While nearly every player in the industry is still shaking off the dizziness from McDonald’s all-day-breakfast uppercut, a number of the big quick-service chains have tried to fight back with menu innovations of their own. Taco Bell took a huge swing by unveiling its new Quesalupa during the Super Bowl; KFC brought Nashville Hot Chicken to the party; and Burger King stepped into the ring with its new hot dogs.

But perhaps the most formidable punch came last month from Subway with the launch of new premium ingredients like thick-carved turkey and Applewood-smoked bacon. Although the items only hit stores a couple days ago, CivicScience wanted to study consumer reaction to the news and compared it to some other recent moves in the market. Here’s what the top line results showed:

The sample of 1,451 U.S. adult respondents paints a potentially beautiful picture for Subway. One-fifth of the 30 percent of U.S. consumers (or 6 percent of the U.S. population overall) who already dine at Subway say they are now likely to eat there more often, thanks to the new ingredients. Even more impressive, a full 10 percent of respondents say they don’t eat there regularly but the new ingredients will bring them in. In other words, Subway could expect as many as 25 percent of its diners in coming months to be first-time or lapsed customers—that’s huge.

Where will the gains come from? First, it looks like a lot of younger consumers are responding well. Sixteen percent of people aged 18–24 say they are regular diners who are planning to eat there more. And the new customers? Those look to be a bit older: 12 percent of 35–44 year-olds say they don’t eat Subway regularly but will now. Men and women were evenly divided, so no big news there.

In other words, Subway could expect as many as 25 percent of its diners in coming months to be first-time or lapsed customers—that’s huge.

The big potential gains appear to come from the most health-conscious consumers. People who consider themselves not overweight are 64 percent more likely than the average consumer to say they will now go to Subway more often. The better proteins are attracting a particular type of diner, too. People who regularly do strength training or lift weights are 72 percent more likely than average to say they will hit Subway more. Could we see a partnership with “American Ninja Warrior” in Subway’s future?

The likely new (or increased) diner is more socially conscious, as well. People who carry reusable shopping bags, for instance, are more than twice as likely to say their visits to Subway will increase. They’re also more likely to be worried about income inequality and more likely to volunteer. Sounds a lot like a traditional Chipotle customer to me.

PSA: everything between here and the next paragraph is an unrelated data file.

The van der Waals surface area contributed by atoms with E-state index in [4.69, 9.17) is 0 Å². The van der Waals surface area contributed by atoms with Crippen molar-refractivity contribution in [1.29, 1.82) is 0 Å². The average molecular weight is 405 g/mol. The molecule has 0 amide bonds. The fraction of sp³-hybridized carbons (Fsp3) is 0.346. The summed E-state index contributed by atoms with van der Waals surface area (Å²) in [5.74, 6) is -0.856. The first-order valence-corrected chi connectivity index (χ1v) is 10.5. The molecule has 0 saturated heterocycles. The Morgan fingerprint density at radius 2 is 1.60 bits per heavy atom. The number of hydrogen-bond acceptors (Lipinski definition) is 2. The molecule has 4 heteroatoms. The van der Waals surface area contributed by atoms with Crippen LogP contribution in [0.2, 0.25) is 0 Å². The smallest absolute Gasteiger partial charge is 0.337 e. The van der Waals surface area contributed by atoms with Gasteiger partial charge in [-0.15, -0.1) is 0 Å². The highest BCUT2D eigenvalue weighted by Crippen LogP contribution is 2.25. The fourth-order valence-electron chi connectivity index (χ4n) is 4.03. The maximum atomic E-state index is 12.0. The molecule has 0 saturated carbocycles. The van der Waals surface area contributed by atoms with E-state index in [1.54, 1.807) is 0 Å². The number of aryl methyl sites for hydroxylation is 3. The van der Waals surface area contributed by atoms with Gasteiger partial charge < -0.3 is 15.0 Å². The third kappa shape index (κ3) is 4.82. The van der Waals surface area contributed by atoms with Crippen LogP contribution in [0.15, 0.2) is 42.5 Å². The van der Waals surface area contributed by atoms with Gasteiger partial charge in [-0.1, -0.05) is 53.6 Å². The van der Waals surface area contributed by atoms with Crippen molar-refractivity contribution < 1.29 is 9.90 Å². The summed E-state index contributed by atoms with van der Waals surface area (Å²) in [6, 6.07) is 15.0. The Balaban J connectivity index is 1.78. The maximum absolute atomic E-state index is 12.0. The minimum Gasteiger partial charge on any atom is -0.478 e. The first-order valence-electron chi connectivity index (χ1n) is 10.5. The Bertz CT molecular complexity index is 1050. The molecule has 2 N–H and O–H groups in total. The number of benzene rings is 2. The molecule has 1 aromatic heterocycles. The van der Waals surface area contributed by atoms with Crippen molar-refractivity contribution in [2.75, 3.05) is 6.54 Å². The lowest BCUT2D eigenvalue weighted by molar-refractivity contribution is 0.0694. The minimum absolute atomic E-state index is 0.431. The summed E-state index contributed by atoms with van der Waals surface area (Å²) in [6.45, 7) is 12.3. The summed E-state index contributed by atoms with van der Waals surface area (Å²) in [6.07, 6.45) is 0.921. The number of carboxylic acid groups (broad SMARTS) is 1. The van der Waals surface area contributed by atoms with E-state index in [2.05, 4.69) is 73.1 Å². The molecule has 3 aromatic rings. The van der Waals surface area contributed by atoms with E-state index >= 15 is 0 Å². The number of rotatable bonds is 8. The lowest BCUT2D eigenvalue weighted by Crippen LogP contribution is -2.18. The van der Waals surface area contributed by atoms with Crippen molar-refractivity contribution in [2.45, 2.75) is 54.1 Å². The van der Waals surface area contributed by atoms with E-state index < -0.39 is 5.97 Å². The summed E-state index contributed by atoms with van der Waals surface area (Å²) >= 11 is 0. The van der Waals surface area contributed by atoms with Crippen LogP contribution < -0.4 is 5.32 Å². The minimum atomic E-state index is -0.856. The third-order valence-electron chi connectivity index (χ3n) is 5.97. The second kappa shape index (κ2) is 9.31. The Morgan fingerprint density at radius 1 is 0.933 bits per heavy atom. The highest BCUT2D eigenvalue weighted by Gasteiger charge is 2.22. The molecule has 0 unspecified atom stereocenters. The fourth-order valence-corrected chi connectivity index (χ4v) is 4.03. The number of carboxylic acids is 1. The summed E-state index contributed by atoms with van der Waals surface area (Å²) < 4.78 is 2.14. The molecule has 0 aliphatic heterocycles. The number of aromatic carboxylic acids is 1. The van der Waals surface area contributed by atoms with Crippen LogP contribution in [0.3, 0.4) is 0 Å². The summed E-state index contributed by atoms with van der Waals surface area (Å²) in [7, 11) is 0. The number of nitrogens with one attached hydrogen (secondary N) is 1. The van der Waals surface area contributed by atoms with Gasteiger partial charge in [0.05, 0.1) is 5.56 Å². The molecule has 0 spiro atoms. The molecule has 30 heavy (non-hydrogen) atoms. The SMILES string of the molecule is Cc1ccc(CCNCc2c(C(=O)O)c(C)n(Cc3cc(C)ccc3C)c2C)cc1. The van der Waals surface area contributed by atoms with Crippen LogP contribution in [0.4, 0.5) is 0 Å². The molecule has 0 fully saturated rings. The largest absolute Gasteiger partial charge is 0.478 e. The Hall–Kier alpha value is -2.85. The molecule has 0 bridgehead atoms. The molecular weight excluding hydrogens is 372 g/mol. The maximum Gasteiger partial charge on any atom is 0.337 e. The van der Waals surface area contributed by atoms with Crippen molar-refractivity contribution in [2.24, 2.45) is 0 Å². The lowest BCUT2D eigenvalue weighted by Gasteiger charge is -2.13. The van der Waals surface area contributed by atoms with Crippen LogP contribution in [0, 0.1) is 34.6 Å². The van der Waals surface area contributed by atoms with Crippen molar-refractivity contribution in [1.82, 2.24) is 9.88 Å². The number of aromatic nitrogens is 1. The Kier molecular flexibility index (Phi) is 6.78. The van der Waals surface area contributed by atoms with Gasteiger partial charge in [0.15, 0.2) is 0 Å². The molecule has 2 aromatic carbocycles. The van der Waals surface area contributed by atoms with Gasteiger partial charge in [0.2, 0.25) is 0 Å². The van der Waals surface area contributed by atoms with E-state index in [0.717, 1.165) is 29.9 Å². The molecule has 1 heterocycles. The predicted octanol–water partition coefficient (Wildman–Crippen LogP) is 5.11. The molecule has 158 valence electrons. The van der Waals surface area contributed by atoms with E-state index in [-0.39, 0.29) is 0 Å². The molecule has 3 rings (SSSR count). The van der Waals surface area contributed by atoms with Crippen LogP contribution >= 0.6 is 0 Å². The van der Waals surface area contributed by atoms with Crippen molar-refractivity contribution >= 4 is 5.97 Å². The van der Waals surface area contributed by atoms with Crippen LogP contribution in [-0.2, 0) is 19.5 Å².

Subway could also see gains among more tech-savvy customers. People who use a smartphone to research products they buy are a full 122 percent more likely to say they don’t normally eat at Subway but will go more often for the new items. They’re also more likely to watch full TV programs online and to say that comments and recommendations from their friends on social media influence the things they buy.

And, how does Subway’s move stack up against other recent quick-service moves to attract new customers? Over the past year, we’ve developed a growing index of new menu items using the same question format. We’ve seen, for instance, that 8 percent of consumers say they don’t regularly eat at Burger King but plan to try the new flame-frilled hot dogs. Wendy’s new bakery-style bun and foil wrapping: 7 percent. Burger King Jalapeño Chicken Fries: 4 percent. Chick-fil-A’s new kale and broccolini salad: 5 percent.

Burger King’s hot dog offering may have a different appeal. Men were much, much more likely than women to say they will visit more often for the new item, and a full 50 percent of people who say they seldom visit Burger King but will now are aged 55 or older. No huge surprise: the new hot dogs aren’t attracting the fitness crowd. People who say the dogs will bring them into Burger King are twice as likely to say they “almost never/never” exercise.

Time will tell how Subway’s new menu items fare, and a lot will depend on the marketing and customer satisfaction. Neverthless, this looks like a winning move for the brand out of the gates.

John Dick is the founder and CEO of CivicScience, based in Pittsburgh, Pennsylvania. Through its proprietary polling technology, CivicScience translates real-time, consumer intentions into fast, forward-looking business intelligence.
Health & Wellness, Outside Insights, Story, Burger King, Kentucky Fried Chicken, McDonald's, Subway, Taco Bell